I have a confession: I’ve never been a successful gardener. Okay, maybe that is a well-known fact to most people who know me, so there’s no need to say it so conspiratorially. My gardening failures did not result from a lack of effort, though I’ve learned this year that the effort required to grow a garden, especially in a high-altitude extreme-temperature climate, can be rather unreasonable.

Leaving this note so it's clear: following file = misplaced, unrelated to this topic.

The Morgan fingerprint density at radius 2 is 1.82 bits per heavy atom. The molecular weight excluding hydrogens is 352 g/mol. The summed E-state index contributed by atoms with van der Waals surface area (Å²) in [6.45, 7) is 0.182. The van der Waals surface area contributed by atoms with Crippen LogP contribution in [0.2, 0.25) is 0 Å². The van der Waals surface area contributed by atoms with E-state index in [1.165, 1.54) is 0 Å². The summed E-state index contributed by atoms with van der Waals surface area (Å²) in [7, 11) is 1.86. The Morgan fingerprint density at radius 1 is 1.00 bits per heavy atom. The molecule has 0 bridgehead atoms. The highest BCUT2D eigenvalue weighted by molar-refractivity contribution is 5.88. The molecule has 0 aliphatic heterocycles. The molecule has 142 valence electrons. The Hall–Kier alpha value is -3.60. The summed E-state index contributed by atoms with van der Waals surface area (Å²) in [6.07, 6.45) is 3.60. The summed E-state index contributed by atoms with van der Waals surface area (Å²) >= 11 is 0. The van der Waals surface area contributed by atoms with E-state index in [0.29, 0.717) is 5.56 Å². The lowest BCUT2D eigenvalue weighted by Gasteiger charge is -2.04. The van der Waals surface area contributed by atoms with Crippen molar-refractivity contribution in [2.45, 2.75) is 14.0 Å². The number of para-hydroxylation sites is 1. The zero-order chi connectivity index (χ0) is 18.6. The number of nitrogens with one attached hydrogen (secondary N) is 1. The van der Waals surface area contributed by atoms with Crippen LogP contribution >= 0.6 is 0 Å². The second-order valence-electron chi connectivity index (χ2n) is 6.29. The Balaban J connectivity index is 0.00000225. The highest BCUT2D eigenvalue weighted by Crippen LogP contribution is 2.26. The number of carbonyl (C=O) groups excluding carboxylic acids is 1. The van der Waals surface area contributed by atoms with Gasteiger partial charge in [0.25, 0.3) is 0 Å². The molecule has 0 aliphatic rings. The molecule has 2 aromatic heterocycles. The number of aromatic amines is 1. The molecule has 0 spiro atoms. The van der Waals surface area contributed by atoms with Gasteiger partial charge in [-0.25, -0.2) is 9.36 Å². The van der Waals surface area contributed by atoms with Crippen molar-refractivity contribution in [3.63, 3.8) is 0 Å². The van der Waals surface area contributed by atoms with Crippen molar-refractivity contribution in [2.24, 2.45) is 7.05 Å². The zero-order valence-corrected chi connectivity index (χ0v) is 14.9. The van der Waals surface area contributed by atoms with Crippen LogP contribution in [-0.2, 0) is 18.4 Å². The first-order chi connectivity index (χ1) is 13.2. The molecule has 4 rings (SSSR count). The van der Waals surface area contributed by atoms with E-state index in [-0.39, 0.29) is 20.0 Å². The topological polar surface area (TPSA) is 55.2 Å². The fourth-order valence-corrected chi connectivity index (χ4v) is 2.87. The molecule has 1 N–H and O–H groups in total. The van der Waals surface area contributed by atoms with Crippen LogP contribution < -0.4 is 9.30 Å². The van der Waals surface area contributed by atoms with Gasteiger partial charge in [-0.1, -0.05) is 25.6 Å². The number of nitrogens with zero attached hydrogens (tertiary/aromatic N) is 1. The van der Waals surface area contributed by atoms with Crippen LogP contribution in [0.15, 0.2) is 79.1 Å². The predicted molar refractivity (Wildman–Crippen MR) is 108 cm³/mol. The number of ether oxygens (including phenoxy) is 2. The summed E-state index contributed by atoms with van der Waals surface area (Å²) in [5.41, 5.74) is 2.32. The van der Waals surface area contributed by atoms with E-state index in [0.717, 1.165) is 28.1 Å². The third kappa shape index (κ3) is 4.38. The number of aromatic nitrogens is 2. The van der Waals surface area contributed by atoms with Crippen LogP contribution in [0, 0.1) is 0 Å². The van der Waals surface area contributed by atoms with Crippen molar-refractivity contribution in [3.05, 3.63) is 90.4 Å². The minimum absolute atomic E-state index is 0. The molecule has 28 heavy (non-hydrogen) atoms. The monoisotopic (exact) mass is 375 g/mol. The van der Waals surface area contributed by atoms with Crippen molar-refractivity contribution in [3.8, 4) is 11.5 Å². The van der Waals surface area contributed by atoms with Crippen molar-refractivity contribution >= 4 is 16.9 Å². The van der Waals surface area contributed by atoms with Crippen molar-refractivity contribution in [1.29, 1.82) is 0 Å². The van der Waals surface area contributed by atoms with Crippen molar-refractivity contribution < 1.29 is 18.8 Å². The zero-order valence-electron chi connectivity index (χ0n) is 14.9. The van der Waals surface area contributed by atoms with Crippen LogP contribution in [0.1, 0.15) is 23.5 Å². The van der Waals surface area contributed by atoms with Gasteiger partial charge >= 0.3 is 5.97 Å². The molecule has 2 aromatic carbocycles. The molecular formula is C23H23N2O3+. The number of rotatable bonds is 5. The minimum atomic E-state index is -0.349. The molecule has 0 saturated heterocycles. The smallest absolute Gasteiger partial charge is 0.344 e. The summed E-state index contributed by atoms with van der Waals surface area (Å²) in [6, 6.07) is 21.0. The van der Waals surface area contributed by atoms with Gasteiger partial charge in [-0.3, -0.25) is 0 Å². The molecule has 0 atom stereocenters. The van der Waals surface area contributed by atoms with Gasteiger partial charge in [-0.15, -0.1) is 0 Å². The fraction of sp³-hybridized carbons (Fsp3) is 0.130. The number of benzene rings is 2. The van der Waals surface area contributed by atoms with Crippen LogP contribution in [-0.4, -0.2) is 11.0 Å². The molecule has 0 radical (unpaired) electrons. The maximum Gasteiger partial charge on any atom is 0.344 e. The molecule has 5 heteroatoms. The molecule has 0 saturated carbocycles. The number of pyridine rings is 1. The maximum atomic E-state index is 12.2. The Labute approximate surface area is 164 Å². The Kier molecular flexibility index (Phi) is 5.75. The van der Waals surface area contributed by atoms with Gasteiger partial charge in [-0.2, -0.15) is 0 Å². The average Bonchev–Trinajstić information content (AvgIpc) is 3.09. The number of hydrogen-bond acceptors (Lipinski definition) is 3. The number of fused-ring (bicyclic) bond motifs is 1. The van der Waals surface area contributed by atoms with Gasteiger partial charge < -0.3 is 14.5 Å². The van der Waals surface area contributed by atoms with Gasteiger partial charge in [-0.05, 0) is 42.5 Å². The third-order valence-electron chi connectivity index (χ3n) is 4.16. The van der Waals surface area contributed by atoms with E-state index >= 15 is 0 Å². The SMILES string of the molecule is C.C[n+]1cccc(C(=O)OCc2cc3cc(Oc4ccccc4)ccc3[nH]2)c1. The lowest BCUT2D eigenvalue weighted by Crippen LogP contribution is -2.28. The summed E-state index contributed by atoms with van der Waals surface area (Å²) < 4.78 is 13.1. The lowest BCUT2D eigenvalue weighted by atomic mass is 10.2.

Enter Bo, whose picture is undoubtedly in some phrase dictionary accompanying the entry for “attention to detail.” He planted, watered, transplanted, watered, fed, watered, and/or otherwise nurtured all the plants whose photos are in this post. Oh, and did I mention watering?We had a lot of rain in May, so it’s only now becoming clear how much supplemental watering will be required to keep plants alive. I harp on the water issue because it was the biggest contributor to my gardening failures in eastern Oregon. If I’d only spent as much on my water bills as I did on various sprinkler timers and hoses, maybe more plants would have survived. Then again, living in the desert on a hilltop and pumping water uphill from the city’s tank may have spelled failure from the beginning. Okay, okay… the previous resident of my house cultivated roses, lilacs, fruit trees, and various other flowers and shrubberies– by carrying water in buckets up the hill from the city ditch. But she was retired, so maybe I shouldn’t feel so bad about my failures.We’ve got four kinds of lettuce: romaine, baby romaine, red sail, and this one above, whose proper name we forgot, so we call it Sideshow Bob lettuce. They are all producing like mad, and even we, who eat salad with every dinner, have had to step up our consumption and will probably start giving away grocery bags of the stuff just so that we can keep up with it before it all decides to bolt and become inedible. And yes, that is a strawberry plant on the left. I can’t believe we have strawberries (purchased as seedlings from the local nursery); they seem so decadent to try to cultivate in one’s garden. But they are for the most part very happy, and producing little berries all the time. The only reason Bo and I have only eaten two strawberries apiece is that some late-night marauder– squirrel? songbird? raccoon?– seems to keep beating us to them just as the berries get to the last part of the unripe stage. Regardless, I still am in awe every time I look at one of the berry plants happily sending out shoots and producing little berries.I think the pepper plants are the cheeriest members of the garden community. Regardless of how hot it gets or how much watering they receive, they always keep their slightly waxy, dark green appearance and don’t get too wilty. I have my doubts about whether they will manage to develop any peppers big enough to eat, but they do inspire hope.Under the category of Things we Did Not Plant sit the rose bushes along the fence, which looked dead until Bo trimmed off the dead branches and started feeding and watering them. Amazing!Then there are the sweetpeas, which seem to grow wild and crazy all throughout the neighborhoods of Golden. No matter: they can grow all they want on our chainlink fence.Last but not least is the pumpkin and squash patch in the front yard. This was my idea, since the only things I grew successfully in Dayville with barely a lick of work were winter squash and pumpkins. I didn’t even plant them– they just volunteered from the dregs of compost I spread on the soil. My 4th grade teacher always said that success comes from 5% inspiration and 95% perspiration, so I should give credit where it’s due: to Bo for prepping the soil and mulch, and to him and his brother Jameson for putting the plants in the ground. It looks like we will start eating zucchini in a few days! This is exciting, and that’s how you can tell what a novice and failed gardener I am. Excited about eating zucchini? In a few weeks I’ll be surreptitiously slipping them into my co-workers’ tote bags and leaving them on our neighbors’ doorsteps before ringing the bell and running away. But it’s always nice to feel the anticipation, isn’t it? I guess that’s a big part of what gardening is about.